Verse 17. He sent a man before them, even Joseph. He was the advance guard and pioneer for the whole clan. His brethren sold him, but God sent him. Where the hand of the wicked is visible God's hand may be invisibly at work, overruling their malice. No one was more of a man, or more fit to lead the van than Joseph: an interpreter of dreams was wanted, and his brethren had said of him, "Behold, this dreamer cometh."
Who was sold for a servant, or rather for a slave. Joseph's journey into Egypt was not so costly as Jonah's voyage when he paid his own fare: his free passage was provided by the Midianites, who also secured his introduction to a great officer of state by handing him over as a Slave. His way to a position in which he could feed his family lay through the pit, the slaver's caravan, the slave market and the prison, and who shall deny but what it was the right way, the surest way, the wisest way, and perhaps the shortest way. Yet assuredly it seemed not so. Were we to send a man on such an errand we should furnish him with money -- Joseph goes as a pauper; we should clothe him with authority -- Joseph goes as a slave; we should leave him at full liberty -- Joseph is a bondman: yet money would have been of little use when corn was so dear, authority would have been irritating rather than influential with Pharaoh, and freedom might not have thrown Joseph into connection with Pharaoh's captain and his other servants, and so the knowledge of his skill in interpretation might not have reached the monarch's ear. God way is the way. Our Lord's path to his mediatorial throne ran by the cross of Calvary; our road to glory runs by the rivers of grief.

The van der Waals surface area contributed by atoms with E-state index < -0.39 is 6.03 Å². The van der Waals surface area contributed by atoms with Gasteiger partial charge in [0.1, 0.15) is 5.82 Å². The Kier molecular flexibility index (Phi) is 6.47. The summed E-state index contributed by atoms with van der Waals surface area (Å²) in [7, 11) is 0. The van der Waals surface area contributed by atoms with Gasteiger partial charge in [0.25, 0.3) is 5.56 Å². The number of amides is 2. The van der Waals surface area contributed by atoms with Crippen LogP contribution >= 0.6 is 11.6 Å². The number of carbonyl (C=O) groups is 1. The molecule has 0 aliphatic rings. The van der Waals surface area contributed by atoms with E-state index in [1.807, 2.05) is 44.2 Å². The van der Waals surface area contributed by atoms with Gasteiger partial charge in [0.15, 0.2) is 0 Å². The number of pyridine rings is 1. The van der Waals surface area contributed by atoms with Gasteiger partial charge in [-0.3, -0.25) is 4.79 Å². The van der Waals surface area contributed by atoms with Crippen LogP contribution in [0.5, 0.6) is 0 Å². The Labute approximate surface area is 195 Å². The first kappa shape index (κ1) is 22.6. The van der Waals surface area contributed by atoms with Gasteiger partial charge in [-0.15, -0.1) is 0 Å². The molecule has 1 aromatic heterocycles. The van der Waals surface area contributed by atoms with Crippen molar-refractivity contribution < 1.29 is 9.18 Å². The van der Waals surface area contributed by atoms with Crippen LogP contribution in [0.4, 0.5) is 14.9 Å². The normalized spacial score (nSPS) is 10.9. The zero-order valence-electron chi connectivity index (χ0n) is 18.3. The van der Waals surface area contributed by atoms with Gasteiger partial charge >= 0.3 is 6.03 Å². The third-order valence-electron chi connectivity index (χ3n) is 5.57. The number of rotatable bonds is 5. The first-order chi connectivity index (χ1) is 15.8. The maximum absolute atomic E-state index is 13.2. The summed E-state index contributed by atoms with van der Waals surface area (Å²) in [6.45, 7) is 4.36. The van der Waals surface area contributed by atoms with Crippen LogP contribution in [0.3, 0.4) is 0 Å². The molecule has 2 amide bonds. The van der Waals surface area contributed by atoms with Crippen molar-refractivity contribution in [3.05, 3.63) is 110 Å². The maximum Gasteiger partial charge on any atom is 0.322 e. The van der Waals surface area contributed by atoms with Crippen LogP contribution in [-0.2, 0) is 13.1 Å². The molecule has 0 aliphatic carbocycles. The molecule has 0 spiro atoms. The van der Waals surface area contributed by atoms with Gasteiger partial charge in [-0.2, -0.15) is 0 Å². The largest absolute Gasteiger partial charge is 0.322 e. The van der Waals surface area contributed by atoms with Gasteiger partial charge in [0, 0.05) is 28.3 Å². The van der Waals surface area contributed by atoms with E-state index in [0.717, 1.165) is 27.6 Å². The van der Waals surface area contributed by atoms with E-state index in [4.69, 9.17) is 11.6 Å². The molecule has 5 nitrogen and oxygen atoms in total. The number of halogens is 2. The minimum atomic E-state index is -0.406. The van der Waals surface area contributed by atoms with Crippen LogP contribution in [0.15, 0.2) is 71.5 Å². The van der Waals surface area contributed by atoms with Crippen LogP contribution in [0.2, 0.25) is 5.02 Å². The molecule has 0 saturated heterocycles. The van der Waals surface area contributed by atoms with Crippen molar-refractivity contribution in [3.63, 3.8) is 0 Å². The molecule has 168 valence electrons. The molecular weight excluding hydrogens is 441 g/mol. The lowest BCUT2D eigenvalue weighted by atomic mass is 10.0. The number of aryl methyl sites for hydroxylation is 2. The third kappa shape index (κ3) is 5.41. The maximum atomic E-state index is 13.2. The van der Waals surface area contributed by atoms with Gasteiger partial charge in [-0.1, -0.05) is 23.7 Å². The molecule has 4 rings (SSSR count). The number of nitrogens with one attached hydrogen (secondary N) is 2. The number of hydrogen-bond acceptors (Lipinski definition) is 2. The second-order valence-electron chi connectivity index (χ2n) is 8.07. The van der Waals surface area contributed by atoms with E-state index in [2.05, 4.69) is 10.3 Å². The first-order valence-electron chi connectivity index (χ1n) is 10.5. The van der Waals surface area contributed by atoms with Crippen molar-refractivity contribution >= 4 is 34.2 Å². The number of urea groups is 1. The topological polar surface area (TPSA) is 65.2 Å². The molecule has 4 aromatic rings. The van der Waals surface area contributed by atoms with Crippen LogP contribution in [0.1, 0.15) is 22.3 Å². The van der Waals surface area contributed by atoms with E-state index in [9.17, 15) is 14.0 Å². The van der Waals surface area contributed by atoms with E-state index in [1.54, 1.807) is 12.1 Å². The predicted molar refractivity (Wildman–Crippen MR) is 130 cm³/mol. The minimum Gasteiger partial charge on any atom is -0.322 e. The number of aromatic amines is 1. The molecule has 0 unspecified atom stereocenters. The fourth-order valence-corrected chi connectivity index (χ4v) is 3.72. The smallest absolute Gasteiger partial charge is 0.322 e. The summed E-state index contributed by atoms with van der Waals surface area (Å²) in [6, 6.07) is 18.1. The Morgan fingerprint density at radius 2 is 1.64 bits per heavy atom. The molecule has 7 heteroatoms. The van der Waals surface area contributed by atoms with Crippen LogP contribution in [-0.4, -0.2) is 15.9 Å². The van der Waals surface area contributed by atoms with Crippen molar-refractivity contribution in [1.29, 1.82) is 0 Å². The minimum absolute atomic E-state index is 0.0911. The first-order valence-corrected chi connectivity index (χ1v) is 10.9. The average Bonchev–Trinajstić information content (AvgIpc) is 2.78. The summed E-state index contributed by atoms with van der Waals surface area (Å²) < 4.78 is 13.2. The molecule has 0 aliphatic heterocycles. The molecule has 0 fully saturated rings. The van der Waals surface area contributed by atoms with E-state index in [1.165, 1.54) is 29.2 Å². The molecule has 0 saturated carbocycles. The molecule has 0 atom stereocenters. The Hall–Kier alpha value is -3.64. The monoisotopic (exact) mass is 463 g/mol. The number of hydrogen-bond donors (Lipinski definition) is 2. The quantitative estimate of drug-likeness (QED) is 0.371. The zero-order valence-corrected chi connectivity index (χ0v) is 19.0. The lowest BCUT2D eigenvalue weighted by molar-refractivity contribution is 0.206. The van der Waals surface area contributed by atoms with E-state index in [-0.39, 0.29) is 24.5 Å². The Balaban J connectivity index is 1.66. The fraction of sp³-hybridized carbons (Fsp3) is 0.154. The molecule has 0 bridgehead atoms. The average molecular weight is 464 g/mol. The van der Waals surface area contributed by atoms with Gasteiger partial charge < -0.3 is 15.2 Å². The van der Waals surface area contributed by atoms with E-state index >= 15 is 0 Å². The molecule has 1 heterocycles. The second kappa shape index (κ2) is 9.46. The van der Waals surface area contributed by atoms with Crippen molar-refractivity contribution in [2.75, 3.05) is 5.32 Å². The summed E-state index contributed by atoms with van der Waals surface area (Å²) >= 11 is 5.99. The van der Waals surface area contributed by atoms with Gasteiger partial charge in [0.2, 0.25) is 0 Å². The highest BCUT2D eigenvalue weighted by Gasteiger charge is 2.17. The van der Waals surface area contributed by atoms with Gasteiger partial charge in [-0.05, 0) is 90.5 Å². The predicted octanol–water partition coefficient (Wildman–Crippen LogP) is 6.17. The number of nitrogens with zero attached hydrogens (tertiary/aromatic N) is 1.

EXPLANATORY NOTES AND QUAINT SAYINGS
Verse 17. -- Joseph may be a fit type to us of our spiritual deliverance. Consider him sold into Egypt, not without the determinate counsel of God, who preordained this to good; "God did send me before you to preserve life," Genesis 45:5 . Here is the difference, the brethren sold Joseph, we sold ourselves. Consider us thus sold unto sin and death; God had a purpose to redeem us; there is election. Joseph was delivered out of prison, and we ransomed out of the house of bondage; there was redemption. Joseph's cause was made known, and himself acquitted; we could not be found innocent ourselves, but were acquitted in Christ; wherein consists our justification. Lastly, Joseph was clothed in glorious apparel, and adorned with golden chains, and made to ride in the second chariot of Egypt: so our last step is to be advanced to high honour, even the glory of the celestial court; "This honour have all the saints," Psalms 149:9 . --Thomas Adams.
Verse 17. -- In many circumstances concerning Joseph -- in his being beloved of his father -- in his being hated of his brethren -- in his sufferings and deep abasement -- in his being brought out of prison -- in his advancement and exaltation -- in his wisdom and prudence - - in his providing for his father's family -- in his free forgiveness of the injuries he had sustained from his brethren -- it maybe truly said, we have Christ delineated therein, and set forth thereby, in type, figure, and representatively. But I have nothing to do with this here; I only give this hint to the reader. --Samuel Eyles Pierce, 1817.